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This course aims to familiarise participants with the R interface and the R language in order to enable them to conduct statistical analysis.
The course is delivered in a self-paced format by UCL's Centre for Applied Statistics Courses (CASC), part of the UCL Great Ormond Street Institute of Child Health (ICH).
This self-paced course is aimed at researchers who want to learn how to use the statistical software R to conduct statistical analysis.
You'll be expected to have a basic understanding of common statistical tests and concepts as these will not be taught during this course.
The topics covered using R will include:
- Introduction to the R platform and interface
- Introduction to basic scripting commands
- Input of data sets
- Summary measures
- Graphical displays
- Statistical tests (e.g. t-test)
- Add-ons and packages in R
- Help in R
At the end of the course, you'll be able to conduct a basic statistical analysis in R using your own data or data supplied in the course materials.
You should have reasonable confidence in further independent progress through access to help files.
By the end of the course you should:
- be familiar with the Rstudio interface and menu options.
- have the ability to use R as a basic calculator
- understand the general structure of the language including objects, the use of brackets and functions.
- be able to subset and manipulate the data into a format ready for statistical analysis
- run functions to create basic summary statistics of the data, produce graphs of a publishable standard and perform statistical significance tests.
- have confidence in learning and installing additional packages.
Course structure and teaching
This is a 6 hour online, self-paced course that includes:
- Full electronic notes
- Short lecture videos (recorded outside of the classroom with screen recordings and annotation) that follow closely with the notes
- Interactive quizzes for each chapter
- Revision summaries
- Support will also be available through a forum, where you can ask questions related to the course materials.
A basic level of statistical literacy is required as a prerequisite. You should have a basic understanding of standard errors, p-values and confidence intervals.
If you've completed the five-day Introduction to Statistics and Research Methods course then you'll have the necessary skills.
Cost and concessions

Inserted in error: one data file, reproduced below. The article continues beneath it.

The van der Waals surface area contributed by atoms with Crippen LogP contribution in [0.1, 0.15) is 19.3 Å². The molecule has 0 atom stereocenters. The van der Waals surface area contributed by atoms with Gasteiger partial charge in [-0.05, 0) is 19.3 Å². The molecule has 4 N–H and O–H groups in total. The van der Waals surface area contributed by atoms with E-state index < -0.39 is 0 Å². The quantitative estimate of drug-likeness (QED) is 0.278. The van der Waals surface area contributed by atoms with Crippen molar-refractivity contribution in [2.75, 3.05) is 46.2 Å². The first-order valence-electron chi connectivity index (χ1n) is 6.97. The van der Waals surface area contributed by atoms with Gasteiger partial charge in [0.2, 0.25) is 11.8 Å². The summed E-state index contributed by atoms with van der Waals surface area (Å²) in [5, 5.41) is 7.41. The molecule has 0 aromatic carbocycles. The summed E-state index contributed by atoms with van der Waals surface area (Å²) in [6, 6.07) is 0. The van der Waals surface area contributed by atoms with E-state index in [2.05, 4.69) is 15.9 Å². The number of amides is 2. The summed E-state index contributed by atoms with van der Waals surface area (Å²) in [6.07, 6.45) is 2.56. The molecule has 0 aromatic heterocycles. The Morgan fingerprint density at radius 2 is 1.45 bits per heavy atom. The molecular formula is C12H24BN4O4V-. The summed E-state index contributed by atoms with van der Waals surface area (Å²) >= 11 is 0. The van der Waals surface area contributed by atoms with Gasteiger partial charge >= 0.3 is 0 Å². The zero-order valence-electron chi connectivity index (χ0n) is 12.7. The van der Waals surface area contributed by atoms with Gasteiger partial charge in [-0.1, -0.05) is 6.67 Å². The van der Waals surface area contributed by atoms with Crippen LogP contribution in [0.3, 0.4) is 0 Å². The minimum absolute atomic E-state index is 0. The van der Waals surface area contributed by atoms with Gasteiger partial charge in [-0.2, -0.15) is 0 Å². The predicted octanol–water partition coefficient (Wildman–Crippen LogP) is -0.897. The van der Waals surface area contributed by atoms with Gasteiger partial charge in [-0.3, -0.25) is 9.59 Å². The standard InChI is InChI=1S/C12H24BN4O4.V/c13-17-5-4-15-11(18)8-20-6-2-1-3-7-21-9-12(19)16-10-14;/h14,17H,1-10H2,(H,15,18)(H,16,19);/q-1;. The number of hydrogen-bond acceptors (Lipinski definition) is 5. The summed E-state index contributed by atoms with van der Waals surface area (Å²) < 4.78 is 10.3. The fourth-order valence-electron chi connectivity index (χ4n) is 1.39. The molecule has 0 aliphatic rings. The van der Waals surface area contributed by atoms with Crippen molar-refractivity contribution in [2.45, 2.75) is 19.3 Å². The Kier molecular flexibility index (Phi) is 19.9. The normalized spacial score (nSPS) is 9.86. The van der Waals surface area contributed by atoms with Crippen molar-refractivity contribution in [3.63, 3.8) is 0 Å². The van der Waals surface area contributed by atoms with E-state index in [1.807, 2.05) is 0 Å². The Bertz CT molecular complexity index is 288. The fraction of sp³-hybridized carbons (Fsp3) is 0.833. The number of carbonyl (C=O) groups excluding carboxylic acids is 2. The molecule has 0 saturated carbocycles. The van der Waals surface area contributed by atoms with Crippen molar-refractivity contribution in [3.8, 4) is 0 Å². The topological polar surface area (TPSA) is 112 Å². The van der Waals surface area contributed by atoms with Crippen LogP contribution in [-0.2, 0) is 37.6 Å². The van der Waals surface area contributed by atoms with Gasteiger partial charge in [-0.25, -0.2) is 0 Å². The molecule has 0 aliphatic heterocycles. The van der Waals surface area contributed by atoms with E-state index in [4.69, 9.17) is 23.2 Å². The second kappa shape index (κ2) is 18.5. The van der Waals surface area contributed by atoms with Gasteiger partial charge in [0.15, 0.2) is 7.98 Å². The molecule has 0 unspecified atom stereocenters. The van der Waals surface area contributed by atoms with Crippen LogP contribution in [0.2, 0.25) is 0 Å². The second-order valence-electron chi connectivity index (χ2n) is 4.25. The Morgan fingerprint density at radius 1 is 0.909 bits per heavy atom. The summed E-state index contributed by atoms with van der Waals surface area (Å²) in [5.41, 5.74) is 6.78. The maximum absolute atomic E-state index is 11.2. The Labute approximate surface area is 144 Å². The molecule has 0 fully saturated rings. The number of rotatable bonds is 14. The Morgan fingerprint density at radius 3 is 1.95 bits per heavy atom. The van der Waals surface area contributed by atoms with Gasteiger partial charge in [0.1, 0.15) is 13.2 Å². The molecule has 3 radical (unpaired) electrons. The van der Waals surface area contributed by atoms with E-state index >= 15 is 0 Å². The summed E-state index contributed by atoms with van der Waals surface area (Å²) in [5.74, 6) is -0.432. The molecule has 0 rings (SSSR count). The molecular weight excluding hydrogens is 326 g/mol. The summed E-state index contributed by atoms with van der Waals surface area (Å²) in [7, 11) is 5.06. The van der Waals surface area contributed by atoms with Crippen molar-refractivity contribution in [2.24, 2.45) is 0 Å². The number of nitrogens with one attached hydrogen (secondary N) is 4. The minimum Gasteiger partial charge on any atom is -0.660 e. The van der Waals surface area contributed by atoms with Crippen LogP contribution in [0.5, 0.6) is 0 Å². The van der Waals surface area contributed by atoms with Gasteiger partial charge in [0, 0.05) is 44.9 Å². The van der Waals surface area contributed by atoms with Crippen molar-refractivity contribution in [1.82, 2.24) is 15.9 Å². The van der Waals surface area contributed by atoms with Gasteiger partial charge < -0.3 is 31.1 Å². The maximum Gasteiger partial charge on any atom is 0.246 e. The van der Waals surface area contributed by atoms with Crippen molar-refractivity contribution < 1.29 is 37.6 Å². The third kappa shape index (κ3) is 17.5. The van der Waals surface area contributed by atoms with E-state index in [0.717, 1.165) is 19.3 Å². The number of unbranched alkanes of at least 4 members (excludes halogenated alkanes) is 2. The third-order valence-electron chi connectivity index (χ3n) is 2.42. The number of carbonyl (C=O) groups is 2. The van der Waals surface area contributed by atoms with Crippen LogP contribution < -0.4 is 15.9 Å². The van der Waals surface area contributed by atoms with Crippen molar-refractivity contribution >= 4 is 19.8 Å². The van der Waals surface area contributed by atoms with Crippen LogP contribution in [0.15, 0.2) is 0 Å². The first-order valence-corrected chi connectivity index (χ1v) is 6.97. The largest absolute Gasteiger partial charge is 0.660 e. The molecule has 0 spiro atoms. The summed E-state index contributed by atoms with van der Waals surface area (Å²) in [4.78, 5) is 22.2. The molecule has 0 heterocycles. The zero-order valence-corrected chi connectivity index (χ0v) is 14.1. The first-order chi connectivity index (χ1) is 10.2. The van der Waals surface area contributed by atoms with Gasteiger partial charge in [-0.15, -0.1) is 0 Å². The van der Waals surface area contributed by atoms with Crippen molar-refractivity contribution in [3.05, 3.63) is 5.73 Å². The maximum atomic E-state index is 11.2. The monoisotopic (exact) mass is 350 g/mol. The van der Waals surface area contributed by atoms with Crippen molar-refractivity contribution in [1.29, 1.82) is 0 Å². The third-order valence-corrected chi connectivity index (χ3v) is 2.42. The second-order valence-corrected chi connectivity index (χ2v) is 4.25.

The standard price is £100.
A 50% discount is available for UCL staff, students, alumni. If you're eligible for a discount, email firstname.lastname@example.org before booking to be sent the discount code.
The course is available for free to those associated with the Institute of Child Health or Great Ormond Street Hospital, and SLMS doctoral students. Please also email email@example.com to gain a booking code.
You can download a certificate of participation once you have completed all the session quizzes.
Find out about other statistics courses
CASC's stats courses are suitable for anyone requiring an understanding of research methodology and statistical analyses. The courses allow non-statisticians to interpret published research and/or undertake their own research studies. Find out more about CASC's full range of statistics courses.
Dr Dean Langan
Dean works as a lecturer, jointly based within the School of Life and Medical Sciences (SLMS) and the Centre for Applied Statistics Courses (CASC) at University College London (UCL). He is responsible for the development and implementation of online statistical training principally aimed at doctoral students within SLMS. He took up this position in August 2021 having worked for 6 years solely within CASC, delivering face-to-face short courses to a wide range of delegates, including students and staff within UCL Great Ormond Street Institute of Child Health, and other working professionals from a wide range of industries.
Previously, Dean has also worked as a medical statistician at the Clinical Trials Research unit (CTRU, University of Leeds), working on a number of phase II and III clinical trials in a range of disease areas including stroke and myeloma cancer. He undertook a PhD full-time at the University of York from 2012 to 2015, researching statistical methods for meta-analysis. The title of the PhD was 'estimating the heterogeneity variance in a random-effects meta-analysis'.
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Course information last modified: 17 Jan 2023, 13:17